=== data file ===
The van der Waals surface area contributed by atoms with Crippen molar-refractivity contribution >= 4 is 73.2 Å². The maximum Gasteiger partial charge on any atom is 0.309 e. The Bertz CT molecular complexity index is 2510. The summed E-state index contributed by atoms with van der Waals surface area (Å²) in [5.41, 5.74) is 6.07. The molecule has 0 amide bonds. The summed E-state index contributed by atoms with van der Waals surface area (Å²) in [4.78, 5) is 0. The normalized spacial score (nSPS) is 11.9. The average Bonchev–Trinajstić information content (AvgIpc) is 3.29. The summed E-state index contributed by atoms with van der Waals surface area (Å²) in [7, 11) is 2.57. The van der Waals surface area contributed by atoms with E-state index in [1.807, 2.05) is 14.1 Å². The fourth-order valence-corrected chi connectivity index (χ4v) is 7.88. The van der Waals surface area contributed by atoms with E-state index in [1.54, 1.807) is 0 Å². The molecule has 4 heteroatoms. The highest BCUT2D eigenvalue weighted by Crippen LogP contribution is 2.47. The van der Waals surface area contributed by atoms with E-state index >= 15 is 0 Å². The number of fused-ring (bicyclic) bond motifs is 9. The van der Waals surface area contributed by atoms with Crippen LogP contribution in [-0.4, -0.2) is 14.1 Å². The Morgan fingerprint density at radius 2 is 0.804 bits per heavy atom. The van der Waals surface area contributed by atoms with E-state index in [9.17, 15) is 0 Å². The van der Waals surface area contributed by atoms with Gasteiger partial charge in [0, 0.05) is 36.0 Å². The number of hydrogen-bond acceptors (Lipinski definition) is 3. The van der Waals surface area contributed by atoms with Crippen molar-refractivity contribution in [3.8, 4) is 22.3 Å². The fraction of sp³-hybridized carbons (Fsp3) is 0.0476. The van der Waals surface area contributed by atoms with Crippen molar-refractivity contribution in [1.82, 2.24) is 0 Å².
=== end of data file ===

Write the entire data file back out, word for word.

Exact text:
The van der Waals surface area contributed by atoms with Crippen molar-refractivity contribution >= 4 is 73.2 Å². The maximum Gasteiger partial charge on any atom is 0.309 e. The Bertz CT molecular complexity index is 2510. The summed E-state index contributed by atoms with van der Waals surface area (Å²) in [5.41, 5.74) is 6.07. The molecule has 0 amide bonds. The summed E-state index contributed by atoms with van der Waals surface area (Å²) in [4.78, 5) is 0. The normalized spacial score (nSPS) is 11.9. The average Bonchev–Trinajstić information content (AvgIpc) is 3.29. The summed E-state index contributed by atoms with van der Waals surface area (Å²) in [7, 11) is 2.57. The van der Waals surface area contributed by atoms with E-state index in [1.807, 2.05) is 14.1 Å². The fourth-order valence-corrected chi connectivity index (χ4v) is 7.88. The van der Waals surface area contributed by atoms with E-state index in [1.54, 1.807) is 0 Å². The molecule has 4 heteroatoms. The highest BCUT2D eigenvalue weighted by Crippen LogP contribution is 2.47. The van der Waals surface area contributed by atoms with E-state index >= 15 is 0 Å². The number of fused-ring (bicyclic) bond motifs is 9. The van der Waals surface area contributed by atoms with Crippen LogP contribution in [-0.4, -0.2) is 14.1 Å². The Morgan fingerprint density at radius 2 is 0.804 bits per heavy atom. The van der Waals surface area contributed by atoms with E-state index in [9.17, 15) is 0 Å². The van der Waals surface area contributed by atoms with Gasteiger partial charge in [0, 0.05) is 36.0 Å². The number of hydrogen-bond acceptors (Lipinski definition) is 3. The van der Waals surface area contributed by atoms with Crippen molar-refractivity contribution in [3.8, 4) is 22.3 Å². The fraction of sp³-hybridized carbons (Fsp3) is 0.0476. The van der Waals surface area contributed by atoms with Crippen molar-refractivity contribution in [1.82, 2.24) is 0 Å².